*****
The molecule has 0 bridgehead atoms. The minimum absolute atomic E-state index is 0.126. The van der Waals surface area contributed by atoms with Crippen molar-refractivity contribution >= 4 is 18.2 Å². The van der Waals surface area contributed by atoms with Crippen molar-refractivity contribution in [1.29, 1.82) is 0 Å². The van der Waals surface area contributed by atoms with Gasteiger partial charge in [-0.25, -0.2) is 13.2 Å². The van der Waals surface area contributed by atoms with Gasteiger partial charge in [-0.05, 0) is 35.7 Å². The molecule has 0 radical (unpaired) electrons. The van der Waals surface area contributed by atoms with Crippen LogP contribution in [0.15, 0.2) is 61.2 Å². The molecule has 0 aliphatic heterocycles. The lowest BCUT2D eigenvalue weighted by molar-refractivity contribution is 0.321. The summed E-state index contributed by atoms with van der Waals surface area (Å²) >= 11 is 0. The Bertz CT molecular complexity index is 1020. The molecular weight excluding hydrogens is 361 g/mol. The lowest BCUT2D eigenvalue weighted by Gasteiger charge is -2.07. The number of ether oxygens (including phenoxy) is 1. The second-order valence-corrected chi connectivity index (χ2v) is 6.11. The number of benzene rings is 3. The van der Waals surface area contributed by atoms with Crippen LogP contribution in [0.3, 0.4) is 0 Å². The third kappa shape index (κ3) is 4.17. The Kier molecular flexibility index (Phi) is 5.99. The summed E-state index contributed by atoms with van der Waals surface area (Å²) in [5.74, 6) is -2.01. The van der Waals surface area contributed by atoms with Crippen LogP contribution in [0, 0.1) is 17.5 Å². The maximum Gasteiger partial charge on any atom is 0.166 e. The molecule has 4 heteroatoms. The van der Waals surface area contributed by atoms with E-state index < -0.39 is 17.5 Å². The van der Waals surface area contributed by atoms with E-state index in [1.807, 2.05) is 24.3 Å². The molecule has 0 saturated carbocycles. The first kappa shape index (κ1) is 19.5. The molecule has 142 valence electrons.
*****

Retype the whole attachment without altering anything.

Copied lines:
The molecule has 0 bridgehead atoms. The minimum absolute atomic E-state index is 0.126. The van der Waals surface area contributed by atoms with Crippen molar-refractivity contribution >= 4 is 18.2 Å². The van der Waals surface area contributed by atoms with Crippen molar-refractivity contribution in [1.29, 1.82) is 0 Å². The van der Waals surface area contributed by atoms with Gasteiger partial charge in [-0.25, -0.2) is 13.2 Å². The van der Waals surface area contributed by atoms with Gasteiger partial charge in [-0.05, 0) is 35.7 Å². The molecule has 0 radical (unpaired) electrons. The van der Waals surface area contributed by atoms with Crippen LogP contribution in [0.15, 0.2) is 61.2 Å². The molecule has 0 aliphatic heterocycles. The lowest BCUT2D eigenvalue weighted by molar-refractivity contribution is 0.321. The summed E-state index contributed by atoms with van der Waals surface area (Å²) >= 11 is 0. The Bertz CT molecular complexity index is 1020. The molecular weight excluding hydrogens is 361 g/mol. The lowest BCUT2D eigenvalue weighted by Gasteiger charge is -2.07. The number of ether oxygens (including phenoxy) is 1. The second-order valence-corrected chi connectivity index (χ2v) is 6.11. The number of benzene rings is 3. The van der Waals surface area contributed by atoms with Crippen LogP contribution in [0.3, 0.4) is 0 Å². The third kappa shape index (κ3) is 4.17. The Kier molecular flexibility index (Phi) is 5.99. The summed E-state index contributed by atoms with van der Waals surface area (Å²) in [5.74, 6) is -2.01. The van der Waals surface area contributed by atoms with Crippen LogP contribution in [0, 0.1) is 17.5 Å². The maximum Gasteiger partial charge on any atom is 0.166 e. The molecule has 4 heteroatoms. The van der Waals surface area contributed by atoms with E-state index < -0.39 is 17.5 Å². The van der Waals surface area contributed by atoms with E-state index in [1.807, 2.05) is 24.3 Å². The molecule has 0 saturated carbocycles. The first kappa shape index (κ1) is 19.5. The molecule has 142 valence electrons.